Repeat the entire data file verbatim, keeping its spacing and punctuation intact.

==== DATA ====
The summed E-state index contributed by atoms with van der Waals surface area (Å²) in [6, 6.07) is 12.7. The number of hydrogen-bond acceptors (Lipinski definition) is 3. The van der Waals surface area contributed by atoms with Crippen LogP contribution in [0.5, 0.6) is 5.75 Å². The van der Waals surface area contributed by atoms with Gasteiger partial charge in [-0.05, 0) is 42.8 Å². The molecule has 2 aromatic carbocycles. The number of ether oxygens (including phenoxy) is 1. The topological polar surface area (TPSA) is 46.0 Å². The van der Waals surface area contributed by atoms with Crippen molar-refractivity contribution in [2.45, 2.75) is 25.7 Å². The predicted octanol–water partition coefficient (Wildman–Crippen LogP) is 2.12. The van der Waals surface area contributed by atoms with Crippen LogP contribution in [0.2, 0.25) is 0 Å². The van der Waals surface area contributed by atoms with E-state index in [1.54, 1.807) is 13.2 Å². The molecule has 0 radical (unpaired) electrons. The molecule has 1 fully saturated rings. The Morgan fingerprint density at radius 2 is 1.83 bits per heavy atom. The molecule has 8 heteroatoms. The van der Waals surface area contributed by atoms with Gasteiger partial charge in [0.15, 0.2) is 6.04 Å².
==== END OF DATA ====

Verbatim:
The summed E-state index contributed by atoms with van der Waals surface area (Å²) in [6, 6.07) is 12.7. The number of hydrogen-bond acceptors (Lipinski definition) is 3. The van der Waals surface area contributed by atoms with Crippen LogP contribution in [0.5, 0.6) is 5.75 Å². The van der Waals surface area contributed by atoms with Gasteiger partial charge in [-0.05, 0) is 42.8 Å². The molecule has 2 aromatic carbocycles. The number of ether oxygens (including phenoxy) is 1. The topological polar surface area (TPSA) is 46.0 Å². The van der Waals surface area contributed by atoms with Crippen molar-refractivity contribution in [2.45, 2.75) is 25.7 Å². The predicted octanol–water partition coefficient (Wildman–Crippen LogP) is 2.12. The van der Waals surface area contributed by atoms with Crippen LogP contribution in [0.2, 0.25) is 0 Å². The van der Waals surface area contributed by atoms with E-state index in [1.54, 1.807) is 13.2 Å². The molecule has 0 radical (unpaired) electrons. The molecule has 1 fully saturated rings. The Morgan fingerprint density at radius 2 is 1.83 bits per heavy atom. The molecule has 8 heteroatoms. The van der Waals surface area contributed by atoms with Gasteiger partial charge in [0.15, 0.2) is 6.04 Å².